The Table 4.2 findings suggest that the name-calling, glittering generalities, and transfer themes are dominant for both periodicals—with testimonial, card stacking, and bandwagon used 2-3 times more often in Dabiq than Rumiyah, though still far less so than the initial three themes. The plain folks theme was underutilized in both publications. Overall, both magazines appealed to less educated readers and focused on one-sided messages, with Rumiyah representing a further devolution (with its aforementioned removal of much of its political and legal arguments) in its narratives and argumentation (p. 210). This gives Rumiyah a more cult-like and true believer appeal than Dabiq although, counter-intuitively, Rumiyah dispenses with the apocalyptic end of days focus of Dabiq. Rather, it pragmatically promotes the narrative that a long and hard fight is coming to the surviving Islamic State remnants in the months and years ahead.
Overall, the content analysis interpretation is a bit difficult given the apples-to-oranges size differences between Dabiq and Rumiyah. Dabiq had a much larger average page count at 62.8 when compared to Rumiyah’s 45.3 average pages (p. 128). Where the conclusion falls a bit short is in regard to the ambiguity related to the implementation of some form of page count equalization formula which would provide average thematic and device constants for better comparative analysis purposes. After multiple reviewer assessments of Tables 4.1 and 4.2, it appears that no such equalization formula such as a percentage of the relevant pages approach has been applied. This explains why the Dabiq theme and device page counts are so much higher overall than those found with Rumiyah, skewing the overall findings of the study.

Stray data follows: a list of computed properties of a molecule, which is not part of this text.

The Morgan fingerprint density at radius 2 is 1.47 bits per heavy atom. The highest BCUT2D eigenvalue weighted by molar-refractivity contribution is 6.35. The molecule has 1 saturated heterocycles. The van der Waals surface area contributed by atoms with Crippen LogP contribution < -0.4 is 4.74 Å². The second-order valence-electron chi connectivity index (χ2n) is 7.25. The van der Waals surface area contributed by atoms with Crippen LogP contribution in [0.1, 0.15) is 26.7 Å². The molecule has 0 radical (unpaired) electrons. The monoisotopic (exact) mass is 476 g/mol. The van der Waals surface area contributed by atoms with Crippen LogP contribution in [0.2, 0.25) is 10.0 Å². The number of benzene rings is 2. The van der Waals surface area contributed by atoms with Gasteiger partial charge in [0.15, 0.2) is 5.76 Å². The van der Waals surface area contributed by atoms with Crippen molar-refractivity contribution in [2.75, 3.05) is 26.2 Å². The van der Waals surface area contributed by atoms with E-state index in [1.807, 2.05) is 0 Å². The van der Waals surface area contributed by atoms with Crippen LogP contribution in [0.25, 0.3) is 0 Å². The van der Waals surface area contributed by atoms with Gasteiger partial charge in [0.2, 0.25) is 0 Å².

Still, to be fair, the book provides a far more comprehensive and detailed analysis of Dabiq and Rumiyah elements than nearly all other scholarly works focusing on this duality of Islamic State publications, especially since the majority of those are of much shorter refereed article lengths. It also provides more context and a better understanding of the Islamic State’s use of online magazine propaganda on the World Wide Web (and the digital website and application infrastructure behind it) than many other works. Given the three year plus effort behind the research and analysis undertaken leading to the publication of Dr. Lakomy’s work, this is not surprising. For these reasons among others, it represents a welcome and very important new resource in this area of study, which is one that, even during the post-territorial Caliphate phase, is still highly relevant given the continued publication of online successor magazines by IS (such as Al Risalah and Voice of Hind) as well as by Al Qaeda and other Salafi-jihadi groups (such as One Ummah).